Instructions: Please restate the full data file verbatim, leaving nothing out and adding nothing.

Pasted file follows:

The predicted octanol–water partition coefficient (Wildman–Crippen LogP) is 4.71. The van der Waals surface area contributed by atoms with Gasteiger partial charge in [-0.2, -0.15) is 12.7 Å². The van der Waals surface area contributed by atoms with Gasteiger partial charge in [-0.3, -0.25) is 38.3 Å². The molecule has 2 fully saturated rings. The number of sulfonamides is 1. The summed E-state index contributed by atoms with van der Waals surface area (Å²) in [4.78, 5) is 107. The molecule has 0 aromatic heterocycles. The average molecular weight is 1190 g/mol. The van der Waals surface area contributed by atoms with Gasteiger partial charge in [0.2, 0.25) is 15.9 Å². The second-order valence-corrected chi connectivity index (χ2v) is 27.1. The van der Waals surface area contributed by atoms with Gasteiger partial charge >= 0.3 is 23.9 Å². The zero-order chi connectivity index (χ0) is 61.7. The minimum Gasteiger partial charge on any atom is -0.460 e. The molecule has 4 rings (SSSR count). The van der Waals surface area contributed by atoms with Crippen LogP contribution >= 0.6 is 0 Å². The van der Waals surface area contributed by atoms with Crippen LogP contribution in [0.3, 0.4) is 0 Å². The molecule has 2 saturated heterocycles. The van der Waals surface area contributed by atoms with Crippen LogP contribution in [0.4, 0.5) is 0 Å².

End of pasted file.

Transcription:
The predicted octanol–water partition coefficient (Wildman–Crippen LogP) is 4.71. The van der Waals surface area contributed by atoms with Gasteiger partial charge in [-0.2, -0.15) is 12.7 Å². The van der Waals surface area contributed by atoms with Gasteiger partial charge in [-0.3, -0.25) is 38.3 Å². The molecule has 2 fully saturated rings. The number of sulfonamides is 1. The summed E-state index contributed by atoms with van der Waals surface area (Å²) in [4.78, 5) is 107. The molecule has 0 aromatic heterocycles. The average molecular weight is 1190 g/mol. The van der Waals surface area contributed by atoms with Gasteiger partial charge in [0.2, 0.25) is 15.9 Å². The second-order valence-corrected chi connectivity index (χ2v) is 27.1. The van der Waals surface area contributed by atoms with Gasteiger partial charge >= 0.3 is 23.9 Å². The zero-order chi connectivity index (χ0) is 61.7. The minimum Gasteiger partial charge on any atom is -0.460 e. The molecule has 4 rings (SSSR count). The van der Waals surface area contributed by atoms with Crippen LogP contribution >= 0.6 is 0 Å². The van der Waals surface area contributed by atoms with Crippen LogP contribution in [0.3, 0.4) is 0 Å². The molecule has 2 saturated heterocycles. The van der Waals surface area contributed by atoms with Crippen LogP contribution in [0.4, 0.5) is 0 Å².